Using stories that she primarily harvested from his letters, Kobiela scaffolded a hypothetical narrative that weaves together the different subjects that van Gogh painted at his artistic peak. The film picks up the artist’s tale a year after his death in the southern French town of Arles, where van Gogh resided after Paris. Joseph Roulin, the postmaster of Arles, convinces his son Armand to deliver a final letter from Vincent to Theo that somehow never found its way home. Armand begrudgingly takes on the task and travels to Paris where he learns that Theo has died, along with almost all possible leads for delivering the orphan letter. Instead of returning home, however, Armand heads to Auvers, the small provincial village where van Gogh spent the final months of his life. There he stumbles into a tangled web of conflicting details about the painter’s suicide that only leads him deeper down the rabbit hole of Vincent’s life.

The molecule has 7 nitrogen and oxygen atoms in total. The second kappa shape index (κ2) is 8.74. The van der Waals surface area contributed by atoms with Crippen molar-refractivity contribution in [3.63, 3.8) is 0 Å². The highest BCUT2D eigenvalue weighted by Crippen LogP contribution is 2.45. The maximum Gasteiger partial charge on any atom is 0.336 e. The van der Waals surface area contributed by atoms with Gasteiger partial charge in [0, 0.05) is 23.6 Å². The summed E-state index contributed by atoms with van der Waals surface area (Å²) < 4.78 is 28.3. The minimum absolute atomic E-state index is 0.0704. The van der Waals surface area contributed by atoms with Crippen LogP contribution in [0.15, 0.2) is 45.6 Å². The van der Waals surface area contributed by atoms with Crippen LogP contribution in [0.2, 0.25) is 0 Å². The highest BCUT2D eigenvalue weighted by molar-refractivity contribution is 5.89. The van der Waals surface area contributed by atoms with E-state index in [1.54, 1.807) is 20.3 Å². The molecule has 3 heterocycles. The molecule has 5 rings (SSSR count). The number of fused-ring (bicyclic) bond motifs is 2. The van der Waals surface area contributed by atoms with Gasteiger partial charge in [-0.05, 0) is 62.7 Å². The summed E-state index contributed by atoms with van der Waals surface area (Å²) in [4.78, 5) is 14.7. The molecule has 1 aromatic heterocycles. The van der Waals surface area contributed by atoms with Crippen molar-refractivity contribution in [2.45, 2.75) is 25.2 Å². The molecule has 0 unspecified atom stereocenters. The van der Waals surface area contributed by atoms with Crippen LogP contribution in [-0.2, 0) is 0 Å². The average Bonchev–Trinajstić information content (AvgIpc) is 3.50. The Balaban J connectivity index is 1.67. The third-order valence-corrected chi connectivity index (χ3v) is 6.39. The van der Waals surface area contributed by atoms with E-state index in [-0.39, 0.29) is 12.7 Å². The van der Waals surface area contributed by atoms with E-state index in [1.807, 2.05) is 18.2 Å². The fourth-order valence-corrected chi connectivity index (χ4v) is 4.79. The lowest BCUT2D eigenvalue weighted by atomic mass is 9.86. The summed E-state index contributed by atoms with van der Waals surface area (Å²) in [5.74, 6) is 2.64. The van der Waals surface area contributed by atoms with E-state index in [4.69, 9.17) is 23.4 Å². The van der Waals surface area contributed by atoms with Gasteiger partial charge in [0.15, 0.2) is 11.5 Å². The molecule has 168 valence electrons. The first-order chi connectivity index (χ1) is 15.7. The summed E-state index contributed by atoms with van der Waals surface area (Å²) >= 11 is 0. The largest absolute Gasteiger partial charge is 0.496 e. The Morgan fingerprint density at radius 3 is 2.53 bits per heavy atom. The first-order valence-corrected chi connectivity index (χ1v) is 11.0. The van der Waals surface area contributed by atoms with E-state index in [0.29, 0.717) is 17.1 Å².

Armand never fully unravels the mystery of van Gogh’s death and the audience is left only to contemplate the complexity of the artist’s true nature. If moviegoers are searching for easy answers and tidy conclusions, Kobiela’s film will leave them unsatisfied. Instead, “Loving Vincent” attempts to go beyond the caricature that has become the popular image of van Gogh today and present a more full-bodied examination of the man. van Gogh was a deeply haunted loner who was capable of profound generosity, extraordinary kindness and torrential rage — sometimes all in the course of the same day. A victim of epilepsy and mental illness, the painter struggled his entire life to maintain his health and stability while continuing to perfect his craft. The question that the film compellingly poses: Was van Gogh on the road to recovery, or spiraling down into a deeper nightmare?